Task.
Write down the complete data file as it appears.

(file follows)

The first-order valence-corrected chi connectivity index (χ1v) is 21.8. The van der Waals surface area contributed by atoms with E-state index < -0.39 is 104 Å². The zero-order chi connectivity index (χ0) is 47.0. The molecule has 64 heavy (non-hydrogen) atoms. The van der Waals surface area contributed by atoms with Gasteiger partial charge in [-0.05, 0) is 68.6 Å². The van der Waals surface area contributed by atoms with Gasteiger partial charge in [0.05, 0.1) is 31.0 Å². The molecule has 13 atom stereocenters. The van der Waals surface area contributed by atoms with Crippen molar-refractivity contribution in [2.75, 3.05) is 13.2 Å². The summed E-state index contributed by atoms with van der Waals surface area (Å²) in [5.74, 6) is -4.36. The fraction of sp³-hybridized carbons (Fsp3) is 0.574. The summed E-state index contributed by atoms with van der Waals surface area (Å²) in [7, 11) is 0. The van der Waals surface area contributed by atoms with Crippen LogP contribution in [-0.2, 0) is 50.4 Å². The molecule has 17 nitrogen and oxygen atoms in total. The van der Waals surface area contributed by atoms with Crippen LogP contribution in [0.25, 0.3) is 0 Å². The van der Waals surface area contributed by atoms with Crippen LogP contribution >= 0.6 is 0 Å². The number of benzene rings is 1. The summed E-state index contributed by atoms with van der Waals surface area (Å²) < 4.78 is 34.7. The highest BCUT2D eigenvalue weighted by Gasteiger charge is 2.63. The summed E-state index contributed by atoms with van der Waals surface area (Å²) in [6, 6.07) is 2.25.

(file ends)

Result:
The first-order valence-corrected chi connectivity index (χ1v) is 21.8. The van der Waals surface area contributed by atoms with E-state index < -0.39 is 104 Å². The zero-order chi connectivity index (χ0) is 47.0. The molecule has 64 heavy (non-hydrogen) atoms. The van der Waals surface area contributed by atoms with Gasteiger partial charge in [-0.05, 0) is 68.6 Å². The van der Waals surface area contributed by atoms with Gasteiger partial charge in [0.05, 0.1) is 31.0 Å². The molecule has 13 atom stereocenters. The van der Waals surface area contributed by atoms with Crippen molar-refractivity contribution in [2.75, 3.05) is 13.2 Å². The summed E-state index contributed by atoms with van der Waals surface area (Å²) in [5.74, 6) is -4.36. The fraction of sp³-hybridized carbons (Fsp3) is 0.574. The summed E-state index contributed by atoms with van der Waals surface area (Å²) in [7, 11) is 0. The van der Waals surface area contributed by atoms with Crippen LogP contribution in [-0.2, 0) is 50.4 Å². The molecule has 17 nitrogen and oxygen atoms in total. The van der Waals surface area contributed by atoms with Crippen LogP contribution in [0.25, 0.3) is 0 Å². The van der Waals surface area contributed by atoms with Crippen LogP contribution >= 0.6 is 0 Å². The number of benzene rings is 1. The summed E-state index contributed by atoms with van der Waals surface area (Å²) < 4.78 is 34.7. The highest BCUT2D eigenvalue weighted by Gasteiger charge is 2.63. The summed E-state index contributed by atoms with van der Waals surface area (Å²) in [6, 6.07) is 2.25.